A recipe book may be protected by copyright. A separate section of the Copyright Act provides specifically that compilations (like a book of recipes) may be protected by copyright, even if no single recipe may be protected. The Act states, in relevant part:

The copyright in a compilation or derivative work extends only to the material contributed by the author of such work, as distinguished from the preexisting material employed in the work, and does not imply any exclusive right in the preexisting material. The copyright in such work is independent of, and does not affect or enlarge the scope, duration, ownership, or subsistence of, any copyright protection in the preexisting material. Act § 103.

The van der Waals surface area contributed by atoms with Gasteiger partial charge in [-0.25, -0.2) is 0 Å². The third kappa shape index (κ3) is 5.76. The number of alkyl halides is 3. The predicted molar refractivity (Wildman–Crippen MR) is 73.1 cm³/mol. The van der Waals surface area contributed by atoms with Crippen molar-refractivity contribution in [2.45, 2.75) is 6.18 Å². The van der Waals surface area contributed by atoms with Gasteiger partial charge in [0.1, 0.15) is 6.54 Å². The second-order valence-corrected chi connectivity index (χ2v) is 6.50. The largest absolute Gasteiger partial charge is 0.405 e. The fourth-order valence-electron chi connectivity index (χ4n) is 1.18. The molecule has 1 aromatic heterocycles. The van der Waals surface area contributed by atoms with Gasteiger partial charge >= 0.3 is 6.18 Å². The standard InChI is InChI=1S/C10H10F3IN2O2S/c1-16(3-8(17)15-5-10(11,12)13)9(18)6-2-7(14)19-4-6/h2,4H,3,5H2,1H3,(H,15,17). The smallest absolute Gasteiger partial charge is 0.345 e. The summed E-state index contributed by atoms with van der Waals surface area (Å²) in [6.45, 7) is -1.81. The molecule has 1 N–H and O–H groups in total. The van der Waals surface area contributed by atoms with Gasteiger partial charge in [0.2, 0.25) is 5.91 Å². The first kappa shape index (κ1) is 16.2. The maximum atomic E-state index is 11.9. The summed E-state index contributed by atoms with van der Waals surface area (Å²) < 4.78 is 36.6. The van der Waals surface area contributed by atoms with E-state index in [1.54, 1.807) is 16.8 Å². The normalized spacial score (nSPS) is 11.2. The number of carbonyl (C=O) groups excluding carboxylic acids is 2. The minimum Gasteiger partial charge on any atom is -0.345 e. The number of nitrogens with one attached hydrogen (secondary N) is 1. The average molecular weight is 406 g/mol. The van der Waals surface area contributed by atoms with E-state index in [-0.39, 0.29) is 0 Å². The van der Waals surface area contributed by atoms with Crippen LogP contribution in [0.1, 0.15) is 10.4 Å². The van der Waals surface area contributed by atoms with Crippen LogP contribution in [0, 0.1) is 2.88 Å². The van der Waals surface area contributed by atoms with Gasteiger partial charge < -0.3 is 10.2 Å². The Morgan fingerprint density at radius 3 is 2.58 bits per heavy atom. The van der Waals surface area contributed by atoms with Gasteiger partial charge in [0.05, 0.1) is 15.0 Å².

If a group of non-copyrightable recipes is collected ("compiled") into a book, then the compilation is protected. However, none of the individual recipes would be protected merely because the compilation is protected. Therefore, if a group of recipes is compiled together in a book or on a website, then the author is entitled to copyright protection for the compilation as a whole. However, this does not extend to the protection of any single recipe.

This is not to say, of course, that a single recipe contained in a compilation is not protected. If that recipe itself contains an original literary expression, then the text of that expression (but not the cooking ingredients, measurements and directions) may be protected.

How long?
How long does a copyright last?